Planning for My What’s Next Part I

The young do not know enough to be prudent, and therefore they attempt the impossible, and achieve it, generation after generation.” – Pearl S. Buck

February for college graduates usually brings the tsunami of graduation audits, internships and a terrible case of spring fever.  The joy of the prospect of graduating is overshadowed by a fear of what lies ahead, and as your parents start to celebrate getting you off the payroll, it’s time to shift your focus to what’s next.

As is often the case in life, things get harder the longer we wait. It doesn’t pay to put off doing your laundry, servicing your car, or starting to look for a job. Not only do we know a thing or two about the job search, we ourselves have been where you are now and we’ve had children go through it too. If we know anything about the post-graduation search, it’s don’t wait until the post. The time to start is now!

This Top 10 is designed to give you a map of the journey you’re about to begin. Everyone’s map will look slightly different, as where we start and where we’re going is never the same for two. Our goal is to help you get your job search underway so that when you walk down the aisle and wave to your family, you will be confident in your what’s next. 

Start Immediately: No time to lose! If you’re looking to skate through this semester, enjoy your last spring break in Miami followed by your last summer off, you will likely face an autumn of tears. Employers are looking now for the rising stars of this graduating class, and for every term that goes by you will be competing with those coming behind. Give yourself the gift of starting now so you have time to get all engines firing which includes writing good documents, identifying target employers, interviewing well, and ultimately deciding where you will work and which offer to take. 

Treat Your Job Search Like a Job: Establish a schedule and hold yourself accountable for making daily progress. You have plenty of other things on your plate so don’t put it off, but don’t either try to do it all at once. How do you eat an elephant?

Visit Your Career Center: All colleges and universities have a career center, and while some are better than others, they all have resources that should be used. Local employers, alumni lists, there is any amount of information that can be useful to you. Make an appointment to visit with them today, zero in on what will be useful, and leave the rest alone.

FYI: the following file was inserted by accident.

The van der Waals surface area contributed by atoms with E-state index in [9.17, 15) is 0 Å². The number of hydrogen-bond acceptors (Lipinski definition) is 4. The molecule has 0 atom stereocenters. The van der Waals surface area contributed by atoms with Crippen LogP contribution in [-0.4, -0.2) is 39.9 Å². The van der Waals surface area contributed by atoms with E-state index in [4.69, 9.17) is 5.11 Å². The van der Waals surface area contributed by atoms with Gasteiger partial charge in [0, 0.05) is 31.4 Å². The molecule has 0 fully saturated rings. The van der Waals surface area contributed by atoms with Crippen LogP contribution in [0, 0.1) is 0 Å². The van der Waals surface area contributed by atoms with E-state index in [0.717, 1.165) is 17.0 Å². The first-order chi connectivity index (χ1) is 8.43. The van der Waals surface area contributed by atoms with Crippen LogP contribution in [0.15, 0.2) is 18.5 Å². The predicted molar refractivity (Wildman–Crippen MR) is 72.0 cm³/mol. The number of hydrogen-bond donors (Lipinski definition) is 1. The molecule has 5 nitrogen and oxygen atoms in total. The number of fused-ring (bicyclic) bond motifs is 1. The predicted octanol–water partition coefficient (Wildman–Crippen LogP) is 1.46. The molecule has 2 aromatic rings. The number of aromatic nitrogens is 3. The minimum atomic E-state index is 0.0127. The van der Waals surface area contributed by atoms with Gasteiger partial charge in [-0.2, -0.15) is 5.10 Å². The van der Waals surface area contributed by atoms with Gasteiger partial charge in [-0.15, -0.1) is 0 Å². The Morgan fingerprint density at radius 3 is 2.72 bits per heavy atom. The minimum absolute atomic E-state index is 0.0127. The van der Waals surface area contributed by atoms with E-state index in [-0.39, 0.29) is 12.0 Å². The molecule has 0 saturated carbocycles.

Get Your Documents in Order: Resume, LinkedIn, cover letters, all documents that need to be written and reviewed. Your career center can help you with these, and you can find any number of templates online.

Identify References: Professors, employers, coaches or volunteer organizers. Start identifying people in your life who can attest to who you are as a person and a professional. Employers don’t want to call your best friend or roommate, they want to call people who can speak to your ability to get to work on time, complete a task, and treat your job and others with respect. Identify three or four, ask them if they’re willing, and then keep them informed as you proceed through the job search process.

Volunteer: Overcome a lack of experience in the field you want to enter by volunteering in the industry. This shows employers you’re serious about this field of work, and it gives you the experience needed to show you can do the job.

Attend Job Fairs: Whether locally or through your school, there will be job fairs that you can attend. Use this as an opportunity to practice your networking, make a few connections, and if nothing else, get dressed up. Find out which employers will be there and make a list of who you want to see. Put on a clean shirt, a big smile, and get your resume into the hands of every employer on your list. Get business cards and don’t forget to send a follow-up thank you.

Don’t Panic, Be Patient, But Don’t Be Overly Picky: First jobs don’t often come with a secretary and corner office. Be willing to start at the bottom and work your way up. Most positions are not strictly bound by their description, but rather become what you make of them.

Network: There’s no substitute for personal relationships when looking for career opportunities. Don’t be afraid to pick up the phone to introduce yourself or follow up. Emails are good, but the phone is oftentimes a better option when looking to build relationships. If your dad or your aunt or your friend suggests you reach out to someone they know, do it! It may seem like a waste of time, but you don’t know what you don’t know. Show your appreciation by following up and remember, networking is peeling away layers of the onion until you get to the core. So start peeling.

Make the Most of that First Job: You may have worked your way through these school years, but typically the first job out of college is your first “real job.” Make the most of it! Nearly every professional will tell you that first job was crucial to who they are today. While rarely the favorite and often the worst, that first job and how you perform it will set the course for how you live the rest of your life. Don’t end up like the poor guy who found himself in his 30’s seeking a career coach because he hadn’t had a good go of things in the workplace. He wasn’t a fan of working because it took up too much of his free time and life is too short for that kind of stress. He was hoping a career coach could help him find the job that would suit him. Last we checked, he was still looking for that coach and that career. 

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